The Berks-Mont News (http://www.berksmontnews.com)

Kutztown origami project to save bats


By lmitchell@berksmontnews.com">Lisa Mitchell, Patriot Editorlmitchell@berksmontnews.com

Thursday, August 2, 2012

Three Kutztown girls want to save bats.
The three Kutztown Elementary School students recently completed a project--making and selling origami bats to raise money to help scientists find a cure for White-nose Syndrome, a fungal disease that is killing off millions of bats in the United States, mostly in the northeast.
“The girls came up with the idea themselves and did a lot of work to raise the money,” said Lisa Schnell, mom of two of the girls. “I’m really proud of the initiative that the girls took with this. This was totally their idea, their plan and they spent a lot of time going door-to-door walking around and actually selling these bats. This was something new for all of them and they did a really great job.”
Cassidy Walker, 9, and Marina Schnell, 9, and Fiora Schnell, 7, folded more than 100 origami bats. They then went door-to-door in Kutztown, with help from another friend, Sophie, selling the bats for $1 to donate to Bat Conservation International to help save bats from White-nose syndrome. They also talked to relatives on the phone, selling more than 114 bats to people in six states. Some didn’t buy an origami bat but instead only donated to the cause.
They raised $158 for bat research to find a cure for White-nose Syndrome
“We were really happy because we had all of that money to send to the bats,” said Marina.
“To save the bats,” added Fiora.
Cassidy heard about White-nose Syndrome in a “Time for Kids” magazine at school. The girls explained that White-nose Syndrome wakes bats during their winter hibernation and the bats burn energy and there is no food in winter so they die of starvation. Spores get on the bats’ fur and when bats go to different caves, it spreads onto the cave walls and spreads to the other bats, said Cassidy.
“It’s killing them off by the millions,” added Lisa Schnell.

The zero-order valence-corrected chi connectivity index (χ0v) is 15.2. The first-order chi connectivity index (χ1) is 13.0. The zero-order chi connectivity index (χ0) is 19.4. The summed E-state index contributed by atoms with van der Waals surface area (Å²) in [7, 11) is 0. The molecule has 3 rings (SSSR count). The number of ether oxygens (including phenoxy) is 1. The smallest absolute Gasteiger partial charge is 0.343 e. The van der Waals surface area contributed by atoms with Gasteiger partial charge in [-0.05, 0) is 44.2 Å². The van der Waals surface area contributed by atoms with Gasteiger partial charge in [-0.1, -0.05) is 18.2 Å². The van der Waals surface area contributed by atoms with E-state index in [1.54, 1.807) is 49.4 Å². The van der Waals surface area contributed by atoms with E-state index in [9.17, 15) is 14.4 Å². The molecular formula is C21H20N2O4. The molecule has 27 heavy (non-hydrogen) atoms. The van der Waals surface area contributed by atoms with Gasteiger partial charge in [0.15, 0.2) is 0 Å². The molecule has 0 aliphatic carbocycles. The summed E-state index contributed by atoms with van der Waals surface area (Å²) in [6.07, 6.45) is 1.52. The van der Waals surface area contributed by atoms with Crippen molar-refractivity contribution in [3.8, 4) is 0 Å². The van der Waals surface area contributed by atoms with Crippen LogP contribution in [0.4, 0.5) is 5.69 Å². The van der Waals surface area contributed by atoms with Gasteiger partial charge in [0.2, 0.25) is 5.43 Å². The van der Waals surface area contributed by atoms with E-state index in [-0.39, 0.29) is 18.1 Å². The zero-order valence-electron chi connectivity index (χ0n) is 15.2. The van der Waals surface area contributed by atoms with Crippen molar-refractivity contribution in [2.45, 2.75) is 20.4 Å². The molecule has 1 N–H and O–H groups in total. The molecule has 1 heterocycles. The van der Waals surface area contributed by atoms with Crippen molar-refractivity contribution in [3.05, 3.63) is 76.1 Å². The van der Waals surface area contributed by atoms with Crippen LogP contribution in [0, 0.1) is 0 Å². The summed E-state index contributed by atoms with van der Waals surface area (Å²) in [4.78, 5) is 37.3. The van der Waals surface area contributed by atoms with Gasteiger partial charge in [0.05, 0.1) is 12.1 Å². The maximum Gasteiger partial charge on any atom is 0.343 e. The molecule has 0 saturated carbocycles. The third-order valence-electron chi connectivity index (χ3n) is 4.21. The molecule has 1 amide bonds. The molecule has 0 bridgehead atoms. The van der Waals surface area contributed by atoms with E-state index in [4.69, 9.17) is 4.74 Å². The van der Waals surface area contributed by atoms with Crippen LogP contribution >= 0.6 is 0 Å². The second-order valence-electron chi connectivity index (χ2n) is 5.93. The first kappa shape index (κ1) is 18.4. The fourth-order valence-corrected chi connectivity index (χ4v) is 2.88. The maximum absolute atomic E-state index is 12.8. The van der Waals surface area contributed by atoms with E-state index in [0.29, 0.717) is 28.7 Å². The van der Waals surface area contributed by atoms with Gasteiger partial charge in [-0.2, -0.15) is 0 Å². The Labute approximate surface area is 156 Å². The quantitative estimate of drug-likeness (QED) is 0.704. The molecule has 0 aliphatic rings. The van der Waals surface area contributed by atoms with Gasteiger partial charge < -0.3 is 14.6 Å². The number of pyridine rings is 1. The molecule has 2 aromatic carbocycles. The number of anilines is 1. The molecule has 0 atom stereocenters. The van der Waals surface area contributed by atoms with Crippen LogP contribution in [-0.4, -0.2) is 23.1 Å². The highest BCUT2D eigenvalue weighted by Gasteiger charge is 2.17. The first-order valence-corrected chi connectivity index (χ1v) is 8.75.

“I don’t want them to become extinct,” said Cassidy. “I think they’re really cool.”
“I like bats,” Marina. “They’re interesting and they eat insects. There would be a lot more mosquitoes if there were no bats.”
They all really like origami, it’s something they do together so it was only natural to create bats for their fundraiser.
“It’s fun to do and you can take a piece of paper and make it into something with just a bunch of folds,” said Marina.
“You don’t even need glue or scissors,” said Cassidy.
Making the origami bats was fun for them.
“We saw who could make the fastest origami bat,” said Marina. “We learned how to make the bats from a video and then we tried to beat the man on the video.”
In a letter to Bat Conservation International, Cassidy and the two Schnell sisters wrote, “We are three girls who love animals. We live in Kutztown, Pennsylvania. She was upset about the fact that it is killing off bats. She couldn’t imagine a world without all the animals that are there right now.”
Letter sent to Bat Conservation International on July 20:
Dear Bat Conservation International,
We are three girls who love animals. We live in Kutztown, Pennsylvania.
Cassidy heard about White-nose Syndrome in a Time for Kids magazine at school. She was upset about the fact that it is killing off bats. She couldn’t imagine a world without all the animals that are there right now.
Marina also heard people talking about the problems that White-nose Syndrome is causing for bats. She was sad about it because she really likes bats. She is glad that they eat mosquitoes, because even though she really likes insects, she doesn’t like mosquitoes.
Fiora likes watching bats fly around in the evenings, and she even saw one on a tree at camp. It looked like it was hurt. She would feel sad if she didn’t see any bats anymore or if the bats had White-nose Syndrome.
We talked about it and decided to help save bats because we all like bats. We decided to make origami bats and sell them to raise money because we like making origami. We also made a flyer to let people know what White-nose Syndrome is, because not many people know what it is and we wanted to tell them more about it and let them know how they could help.
We made more than 100 origami bats and went door to door and sold them (our friend Sophie helped us, too). We also talked to our relatives on the telephone. Altogether, we sold over 100 bats to people in six different states. We raised $158.
We are donating the money we raised to help scientists cure White-nose Syndrome.
Sincerely,
Cassidy Walker, age 9
Marina Schnell, age 9
Fiora Schnell, age 7